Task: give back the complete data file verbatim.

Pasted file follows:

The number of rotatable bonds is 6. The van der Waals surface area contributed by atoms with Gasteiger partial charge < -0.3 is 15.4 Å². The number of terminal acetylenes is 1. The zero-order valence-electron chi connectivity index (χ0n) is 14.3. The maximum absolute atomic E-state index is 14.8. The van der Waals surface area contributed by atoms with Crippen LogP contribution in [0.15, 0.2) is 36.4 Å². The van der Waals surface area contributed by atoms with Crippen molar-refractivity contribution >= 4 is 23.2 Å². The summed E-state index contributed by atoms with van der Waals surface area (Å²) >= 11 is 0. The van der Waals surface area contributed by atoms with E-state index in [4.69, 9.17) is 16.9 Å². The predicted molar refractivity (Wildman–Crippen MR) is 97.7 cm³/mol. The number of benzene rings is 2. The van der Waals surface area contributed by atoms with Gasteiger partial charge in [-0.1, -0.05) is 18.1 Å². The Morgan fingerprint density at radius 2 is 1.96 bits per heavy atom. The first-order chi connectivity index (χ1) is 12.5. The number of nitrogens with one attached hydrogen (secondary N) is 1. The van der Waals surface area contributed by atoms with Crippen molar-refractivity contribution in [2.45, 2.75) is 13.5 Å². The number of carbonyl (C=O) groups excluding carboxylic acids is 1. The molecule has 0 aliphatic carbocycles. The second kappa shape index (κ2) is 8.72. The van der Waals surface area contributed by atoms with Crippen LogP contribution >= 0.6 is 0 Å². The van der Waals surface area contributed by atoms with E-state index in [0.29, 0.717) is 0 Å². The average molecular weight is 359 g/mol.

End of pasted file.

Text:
The number of rotatable bonds is 6. The van der Waals surface area contributed by atoms with Gasteiger partial charge < -0.3 is 15.4 Å². The number of terminal acetylenes is 1. The zero-order valence-electron chi connectivity index (χ0n) is 14.3. The maximum absolute atomic E-state index is 14.8. The van der Waals surface area contributed by atoms with Crippen LogP contribution in [0.15, 0.2) is 36.4 Å². The van der Waals surface area contributed by atoms with Crippen molar-refractivity contribution >= 4 is 23.2 Å². The summed E-state index contributed by atoms with van der Waals surface area (Å²) >= 11 is 0. The van der Waals surface area contributed by atoms with E-state index in [4.69, 9.17) is 16.9 Å². The predicted molar refractivity (Wildman–Crippen MR) is 97.7 cm³/mol. The number of benzene rings is 2. The van der Waals surface area contributed by atoms with Gasteiger partial charge in [-0.1, -0.05) is 18.1 Å². The Morgan fingerprint density at radius 2 is 1.96 bits per heavy atom. The first-order chi connectivity index (χ1) is 12.5. The number of nitrogens with one attached hydrogen (secondary N) is 1. The van der Waals surface area contributed by atoms with Crippen molar-refractivity contribution in [2.45, 2.75) is 13.5 Å². The number of carbonyl (C=O) groups excluding carboxylic acids is 1. The molecule has 0 aliphatic carbocycles. The second kappa shape index (κ2) is 8.72. The van der Waals surface area contributed by atoms with Crippen LogP contribution >= 0.6 is 0 Å². The van der Waals surface area contributed by atoms with E-state index in [0.29, 0.717) is 0 Å². The average molecular weight is 359 g/mol.